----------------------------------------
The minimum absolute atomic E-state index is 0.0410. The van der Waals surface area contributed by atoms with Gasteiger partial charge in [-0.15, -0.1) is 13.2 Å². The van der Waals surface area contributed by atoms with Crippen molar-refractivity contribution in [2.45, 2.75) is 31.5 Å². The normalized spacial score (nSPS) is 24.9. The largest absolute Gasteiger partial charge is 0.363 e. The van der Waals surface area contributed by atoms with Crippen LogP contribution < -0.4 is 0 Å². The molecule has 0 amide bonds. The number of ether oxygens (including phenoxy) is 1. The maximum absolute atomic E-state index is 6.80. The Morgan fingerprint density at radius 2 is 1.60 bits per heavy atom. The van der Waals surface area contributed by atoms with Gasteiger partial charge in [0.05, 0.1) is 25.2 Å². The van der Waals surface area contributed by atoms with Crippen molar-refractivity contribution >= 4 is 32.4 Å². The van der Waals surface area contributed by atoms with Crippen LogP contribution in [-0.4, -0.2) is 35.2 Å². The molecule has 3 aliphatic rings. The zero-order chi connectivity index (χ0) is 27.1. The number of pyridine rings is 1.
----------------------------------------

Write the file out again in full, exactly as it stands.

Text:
The minimum absolute atomic E-state index is 0.0410. The van der Waals surface area contributed by atoms with Gasteiger partial charge in [-0.15, -0.1) is 13.2 Å². The van der Waals surface area contributed by atoms with Crippen molar-refractivity contribution in [2.45, 2.75) is 31.5 Å². The normalized spacial score (nSPS) is 24.9. The largest absolute Gasteiger partial charge is 0.363 e. The van der Waals surface area contributed by atoms with Crippen LogP contribution < -0.4 is 0 Å². The molecule has 0 amide bonds. The number of ether oxygens (including phenoxy) is 1. The maximum absolute atomic E-state index is 6.80. The Morgan fingerprint density at radius 2 is 1.60 bits per heavy atom. The van der Waals surface area contributed by atoms with Gasteiger partial charge in [0.05, 0.1) is 25.2 Å². The van der Waals surface area contributed by atoms with Crippen molar-refractivity contribution >= 4 is 32.4 Å². The van der Waals surface area contributed by atoms with Crippen LogP contribution in [-0.4, -0.2) is 35.2 Å². The molecule has 3 aliphatic rings. The zero-order chi connectivity index (χ0) is 27.1. The number of pyridine rings is 1.